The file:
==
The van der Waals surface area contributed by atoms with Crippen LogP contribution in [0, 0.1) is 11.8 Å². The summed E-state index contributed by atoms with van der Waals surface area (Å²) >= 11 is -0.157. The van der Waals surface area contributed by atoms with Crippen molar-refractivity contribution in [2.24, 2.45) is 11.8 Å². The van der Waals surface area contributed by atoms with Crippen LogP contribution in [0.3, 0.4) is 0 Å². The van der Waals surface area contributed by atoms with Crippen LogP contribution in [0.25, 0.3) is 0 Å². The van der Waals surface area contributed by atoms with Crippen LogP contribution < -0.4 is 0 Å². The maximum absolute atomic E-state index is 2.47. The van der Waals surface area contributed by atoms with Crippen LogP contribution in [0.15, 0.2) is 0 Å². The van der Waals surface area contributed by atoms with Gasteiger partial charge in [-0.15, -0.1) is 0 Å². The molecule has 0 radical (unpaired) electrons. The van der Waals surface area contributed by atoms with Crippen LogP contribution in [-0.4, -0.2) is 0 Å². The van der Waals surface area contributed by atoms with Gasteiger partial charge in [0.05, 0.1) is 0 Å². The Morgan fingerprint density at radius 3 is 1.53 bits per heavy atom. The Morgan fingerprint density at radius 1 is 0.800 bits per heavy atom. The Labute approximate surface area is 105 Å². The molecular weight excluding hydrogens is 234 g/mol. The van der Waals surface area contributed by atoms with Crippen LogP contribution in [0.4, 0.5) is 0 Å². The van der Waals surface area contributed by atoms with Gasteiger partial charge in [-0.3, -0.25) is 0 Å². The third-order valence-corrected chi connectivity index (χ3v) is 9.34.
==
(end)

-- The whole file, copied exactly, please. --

The van der Waals surface area contributed by atoms with Crippen LogP contribution in [0, 0.1) is 11.8 Å². The summed E-state index contributed by atoms with van der Waals surface area (Å²) >= 11 is -0.157. The van der Waals surface area contributed by atoms with Crippen molar-refractivity contribution in [2.24, 2.45) is 11.8 Å². The van der Waals surface area contributed by atoms with Crippen LogP contribution in [0.3, 0.4) is 0 Å². The van der Waals surface area contributed by atoms with Crippen LogP contribution in [0.25, 0.3) is 0 Å². The van der Waals surface area contributed by atoms with Crippen LogP contribution < -0.4 is 0 Å². The maximum absolute atomic E-state index is 2.47. The van der Waals surface area contributed by atoms with Crippen LogP contribution in [0.15, 0.2) is 0 Å². The van der Waals surface area contributed by atoms with Gasteiger partial charge in [-0.15, -0.1) is 0 Å². The molecule has 0 radical (unpaired) electrons. The van der Waals surface area contributed by atoms with Crippen LogP contribution in [-0.4, -0.2) is 0 Å². The van der Waals surface area contributed by atoms with Gasteiger partial charge in [0.05, 0.1) is 0 Å². The Morgan fingerprint density at radius 3 is 1.53 bits per heavy atom. The Morgan fingerprint density at radius 1 is 0.800 bits per heavy atom. The Labute approximate surface area is 105 Å². The molecular weight excluding hydrogens is 234 g/mol. The van der Waals surface area contributed by atoms with Crippen LogP contribution in [0.4, 0.5) is 0 Å². The van der Waals surface area contributed by atoms with Gasteiger partial charge in [-0.3, -0.25) is 0 Å². The third-order valence-corrected chi connectivity index (χ3v) is 9.34.